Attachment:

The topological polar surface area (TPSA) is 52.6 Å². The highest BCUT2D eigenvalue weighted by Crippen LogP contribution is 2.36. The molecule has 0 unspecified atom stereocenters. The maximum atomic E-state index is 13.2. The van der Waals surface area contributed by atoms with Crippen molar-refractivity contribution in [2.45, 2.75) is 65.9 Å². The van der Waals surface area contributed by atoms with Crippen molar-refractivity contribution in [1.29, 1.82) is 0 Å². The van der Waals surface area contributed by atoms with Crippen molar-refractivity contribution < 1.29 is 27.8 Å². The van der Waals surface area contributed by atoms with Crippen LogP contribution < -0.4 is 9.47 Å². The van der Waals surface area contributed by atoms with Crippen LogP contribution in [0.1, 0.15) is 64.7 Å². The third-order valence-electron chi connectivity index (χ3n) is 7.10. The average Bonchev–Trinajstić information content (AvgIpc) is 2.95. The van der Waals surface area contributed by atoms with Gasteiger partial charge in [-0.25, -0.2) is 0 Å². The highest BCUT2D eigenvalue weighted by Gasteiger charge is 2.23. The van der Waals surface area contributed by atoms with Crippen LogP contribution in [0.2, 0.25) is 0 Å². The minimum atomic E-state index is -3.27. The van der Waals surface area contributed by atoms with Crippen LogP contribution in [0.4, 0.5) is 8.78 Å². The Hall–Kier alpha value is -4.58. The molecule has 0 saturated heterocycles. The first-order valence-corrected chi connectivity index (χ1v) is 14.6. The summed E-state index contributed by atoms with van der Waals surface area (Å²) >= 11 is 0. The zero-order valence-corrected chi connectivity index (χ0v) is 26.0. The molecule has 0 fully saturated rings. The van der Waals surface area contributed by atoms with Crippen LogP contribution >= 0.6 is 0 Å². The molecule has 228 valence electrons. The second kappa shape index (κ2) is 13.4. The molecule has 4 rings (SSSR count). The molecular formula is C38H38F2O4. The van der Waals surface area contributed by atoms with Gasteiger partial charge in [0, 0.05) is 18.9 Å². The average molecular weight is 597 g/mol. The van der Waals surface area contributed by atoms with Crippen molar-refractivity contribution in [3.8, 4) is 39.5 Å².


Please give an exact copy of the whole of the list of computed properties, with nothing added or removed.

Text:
The topological polar surface area (TPSA) is 52.6 Å². The highest BCUT2D eigenvalue weighted by Crippen LogP contribution is 2.36. The molecule has 0 unspecified atom stereocenters. The maximum atomic E-state index is 13.2. The van der Waals surface area contributed by atoms with Crippen molar-refractivity contribution in [2.45, 2.75) is 65.9 Å². The van der Waals surface area contributed by atoms with Crippen molar-refractivity contribution in [1.29, 1.82) is 0 Å². The van der Waals surface area contributed by atoms with Crippen molar-refractivity contribution < 1.29 is 27.8 Å². The van der Waals surface area contributed by atoms with Crippen LogP contribution < -0.4 is 9.47 Å². The van der Waals surface area contributed by atoms with Crippen LogP contribution in [0.1, 0.15) is 64.7 Å². The third-order valence-electron chi connectivity index (χ3n) is 7.10. The average Bonchev–Trinajstić information content (AvgIpc) is 2.95. The van der Waals surface area contributed by atoms with Gasteiger partial charge in [-0.25, -0.2) is 0 Å². The highest BCUT2D eigenvalue weighted by Gasteiger charge is 2.23. The van der Waals surface area contributed by atoms with Crippen LogP contribution in [0.2, 0.25) is 0 Å². The minimum atomic E-state index is -3.27. The van der Waals surface area contributed by atoms with Crippen LogP contribution in [0.4, 0.5) is 8.78 Å². The Hall–Kier alpha value is -4.58. The molecule has 0 saturated heterocycles. The first-order valence-corrected chi connectivity index (χ1v) is 14.6. The summed E-state index contributed by atoms with van der Waals surface area (Å²) >= 11 is 0. The zero-order valence-corrected chi connectivity index (χ0v) is 26.0. The molecule has 0 fully saturated rings. The van der Waals surface area contributed by atoms with Crippen LogP contribution >= 0.6 is 0 Å². The molecule has 228 valence electrons. The second kappa shape index (κ2) is 13.4. The molecule has 4 rings (SSSR count). The molecular formula is C38H38F2O4. The van der Waals surface area contributed by atoms with Gasteiger partial charge in [0, 0.05) is 18.9 Å². The average molecular weight is 597 g/mol. The van der Waals surface area contributed by atoms with Crippen molar-refractivity contribution in [3.8, 4) is 39.5 Å².